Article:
Tokyo Ghoul √ A Review

Tokyo Ghoul √ A, the second season to the anime series, Tokyo Ghoul, takes off from the events of last season’s final episode and veers off course from the original manga story and source material, leaving this season with a completely original plot and storyline.

Season 1 of Tokyo Ghoul was brilliant in building a world where human-like, flesh-eating ghouls (or monsters) exist and cohabit alongside ordinary human beings. The main focus of season 1 was to depict the main plot of Tokyo Ghoul, introduce the key characters including Ken Kaneki, the main character of the anime, and his identity as well as struggles with being a half-ghoul.

Where season 1 places an emphasis on Kaneki, season 2 appears to detach itself a little from Kaneki’s personal story and instead concentrates more on supporting character development and their relationships with Kaneki. Also a focus of this season is the CCG, the government agency tasked with eliminating the ghoulish threat, and their increased efforts, as well as the Aogiri Tree, the terrorist ghoul group hell-bent on defeating the CCG.

Tokyo Ghoul √ A delves straight into the final battle that was cut short at the end of the last season. The opening does well to tie up loose ends and wrap up the final battle, ending with the shocking cliffhanger of a tortured Kaneki joining the Aogiri Tree instead of leaving with his friends who had come to his rescue.

The storyline of the second season essentially follows on from the final battle, with Kaneki’s friends left reeling from his decision to side with the villains. What results is a lot of character angst, most prominently from Kaneki’s love interest, Touka. We see Touka go to great lengths in attempting to understand Kaneki’s decision to go dark. It is slightly off putting that her character is simply made out to be an angsty teenage girl, pining away for a boy who has left her. I would have preferred there be more backstory and driving force behind her actions.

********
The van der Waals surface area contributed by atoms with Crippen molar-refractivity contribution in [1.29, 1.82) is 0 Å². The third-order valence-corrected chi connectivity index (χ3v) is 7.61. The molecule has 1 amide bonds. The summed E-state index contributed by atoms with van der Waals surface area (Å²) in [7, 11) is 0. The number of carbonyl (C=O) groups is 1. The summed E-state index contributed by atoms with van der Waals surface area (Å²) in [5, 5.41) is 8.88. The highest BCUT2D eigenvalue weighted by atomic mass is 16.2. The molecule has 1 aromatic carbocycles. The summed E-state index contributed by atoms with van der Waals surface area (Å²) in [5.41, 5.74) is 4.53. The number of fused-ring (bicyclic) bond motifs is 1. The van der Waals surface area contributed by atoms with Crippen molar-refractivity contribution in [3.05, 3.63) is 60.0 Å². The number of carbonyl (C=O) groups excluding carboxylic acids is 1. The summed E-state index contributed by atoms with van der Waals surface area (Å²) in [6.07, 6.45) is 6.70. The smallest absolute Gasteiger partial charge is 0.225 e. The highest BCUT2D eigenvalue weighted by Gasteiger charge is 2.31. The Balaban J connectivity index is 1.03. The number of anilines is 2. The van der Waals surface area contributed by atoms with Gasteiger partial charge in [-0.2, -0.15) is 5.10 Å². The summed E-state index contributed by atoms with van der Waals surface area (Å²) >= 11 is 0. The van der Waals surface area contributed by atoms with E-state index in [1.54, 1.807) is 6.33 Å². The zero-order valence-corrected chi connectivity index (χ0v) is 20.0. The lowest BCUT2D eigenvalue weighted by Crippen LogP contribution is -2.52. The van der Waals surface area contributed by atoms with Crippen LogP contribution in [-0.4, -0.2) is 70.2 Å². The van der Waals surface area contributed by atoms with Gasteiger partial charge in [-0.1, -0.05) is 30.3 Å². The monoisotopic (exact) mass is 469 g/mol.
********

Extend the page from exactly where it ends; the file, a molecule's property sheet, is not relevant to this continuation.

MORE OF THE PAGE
Whilst Touka’s character isn’t developed as well as it could have been, the anime does a great job to flesh out other characters, especially those within the CCG, introducing new additions to the team as well as building the profile of existing characters.  

However, despite its best efforts to drive the season forward with interesting characters, Tokyo Ghoul √ A lacks the pizzazz to truly grip me and leave me on the edge of my seat. The entire season felt stagnant with very little action and story progression taking place. It was extremely frustrating to not be presented with reasons behind the actions taken and there being no real point to story climaxes.

When watching Tokyo Ghoul √ A , it felt as if the season assumes that you’re well aware of the story of Tokyo Ghoul and that nothing will come as a surprise. I think this gave them the go ahead to do as much as they like with season 2 without truly nutting out the finer details. What eventuated was a season that did feel a little messy to me and ended with another battle cut short. Hopefully another season will point the anime in a better direction.

As a fan of the Tokyo Ghoul manga series, this season may not be too much to your liking. However, taking it as a standalone will make the season easier to watch, assuming you’ve seen season 1 of the anime. Give it a watch and let me know if you agree or disagree with my findings.

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3 thoughts on “Tokyo Ghoul √ A Review

  1. I really disliked the second season of this. I haven’t read the manga but I absolutely fell in love with the story and Kaneki’s journey in season 1. Season 2 just felt completely directionless as we drift from conflict to conflict andthen pitch a final battle so that it feels like there is a climax. It just didn’t work for me at all and while I have rewatched season 1, I just can’t bring myself to rewatch season 2.
    Thanks for sharing your thoughts on it.

    Like

    1. I completely agree with you. It’s a shame when the isn’t enough content from the manga for the anime to follow. Thanks for sharing your thoughts 🙂

      Liked by 1 person

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